Fermentation (biochemistry), Fermentation (food)
is a process of making energy in a cell with no oxygen present.
Typical examples of fermentation products are ethanol
, lactic acid
, and hydrogen
. However, more exotic compounds can be produced by fermentation, such as butyric acid
Fermentation can be simply defined, in this context, as the conversion of sugar
molecules, into ethanol
and carbon dioxide
OH + 2CO2
chemist Louis Pasteur
was the first zymologist
, when in 1857
he connected yeast to fermentation. Pasteur originally defined fermentation as respiration without air
Pasteur performed careful research and concluded, "I am of the opinion that alcoholic fermentation never occurs without simultaneous organization, development and multiplication of cells.... If asked, in what consists the chemical act whereby the sugar is decomposed ... I am completely ignorant of it."
The German Eduard Buchner
, winner of the 1907 Nobel Prize
in chemistry, later determined that fermentation was actually caused by a yeast secretion that he termed zymase
The research efforts undertaken by the Danish Carlsberg
scientists greatly accelerated the gain of knowledge about yeast and brewing. The Carlsberg scientists are generally acknowledged with jump-starting the entire field of molecular biology
The reaction differs according to the sugar being used in the process of anaerobic respiration, below, the sugar will be glucose
) the simplest sugar.Chemical Equation
OH + 2CO2
+ 2 ATP (Energy Released:118 kJ mol−1
:::Sugar (glucose, fructose) → Alcohol (ethanol) + Carbon Dioxide + Energy (ATP)
Energy source in anaerobic conditions
Fermentation is thought to have been the primary means of energy production in earlier organisms before oxygen was at high concentration in the atmosphere and thus would represent a more ancient form of energy production in cells.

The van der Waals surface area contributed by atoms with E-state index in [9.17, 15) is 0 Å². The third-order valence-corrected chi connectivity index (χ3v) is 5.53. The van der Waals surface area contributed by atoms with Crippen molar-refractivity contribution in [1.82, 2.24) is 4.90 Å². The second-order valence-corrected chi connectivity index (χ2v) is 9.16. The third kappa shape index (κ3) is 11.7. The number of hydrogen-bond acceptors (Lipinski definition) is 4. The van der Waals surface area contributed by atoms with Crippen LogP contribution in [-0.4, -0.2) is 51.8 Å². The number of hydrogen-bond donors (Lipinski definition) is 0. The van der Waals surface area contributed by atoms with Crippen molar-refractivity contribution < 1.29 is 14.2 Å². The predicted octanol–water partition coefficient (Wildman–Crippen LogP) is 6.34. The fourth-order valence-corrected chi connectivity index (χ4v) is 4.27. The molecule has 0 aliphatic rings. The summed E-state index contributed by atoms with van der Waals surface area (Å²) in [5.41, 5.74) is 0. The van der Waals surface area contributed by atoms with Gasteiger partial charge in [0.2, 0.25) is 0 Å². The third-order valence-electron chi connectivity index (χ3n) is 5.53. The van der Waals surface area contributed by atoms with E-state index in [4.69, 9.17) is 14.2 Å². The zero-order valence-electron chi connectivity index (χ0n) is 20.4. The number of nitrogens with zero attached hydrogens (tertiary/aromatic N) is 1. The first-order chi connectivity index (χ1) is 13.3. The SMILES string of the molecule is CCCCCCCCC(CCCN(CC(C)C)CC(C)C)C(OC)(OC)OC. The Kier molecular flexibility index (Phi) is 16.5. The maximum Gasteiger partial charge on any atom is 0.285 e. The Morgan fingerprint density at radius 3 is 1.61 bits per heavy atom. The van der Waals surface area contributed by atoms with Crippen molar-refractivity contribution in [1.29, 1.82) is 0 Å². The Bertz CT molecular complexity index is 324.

Fermentation products contain chemical energy (they are not fully oxidized) but are considered waste products since they cannot be metabolised further without the use of oxygen (or other more highly-oxidized electron acceptors). A consequence is that the production of ATP by fermentation is less efficient than oxidative phosphorylation, where pyruvate is fully oxidized to carbon dioxide. Fermentation produces two ATP molecules per molecule of glucose compared to approximately 36 by aerobic respiration
. Aerobic glycolysis
is a method employed by muscle cells for the production of lower-intensity energy over a longer period of time when oxygen is plentiful. Under low-oxygen conditions, however, vertebrates use the less-efficient but faster anaerobic glycolysis
to produce ATP. The speed at which ATP is produced is about 100 times that of oxidative While fermentation is helpful during short, intense periods of exertion, it is not sustained over extended periods in complex aerobic organisms. In humans, for example, lactic acid fermentation provides energy for a period ranging from 30 seconds to 2 minutes.
The final step of fermentation, the conversion of pyruvate to fermentation end-products, does not produce energy. However, it is critical for an anaerobic cell since it regenerates nicotinamide adenine dinucleotide (NAD+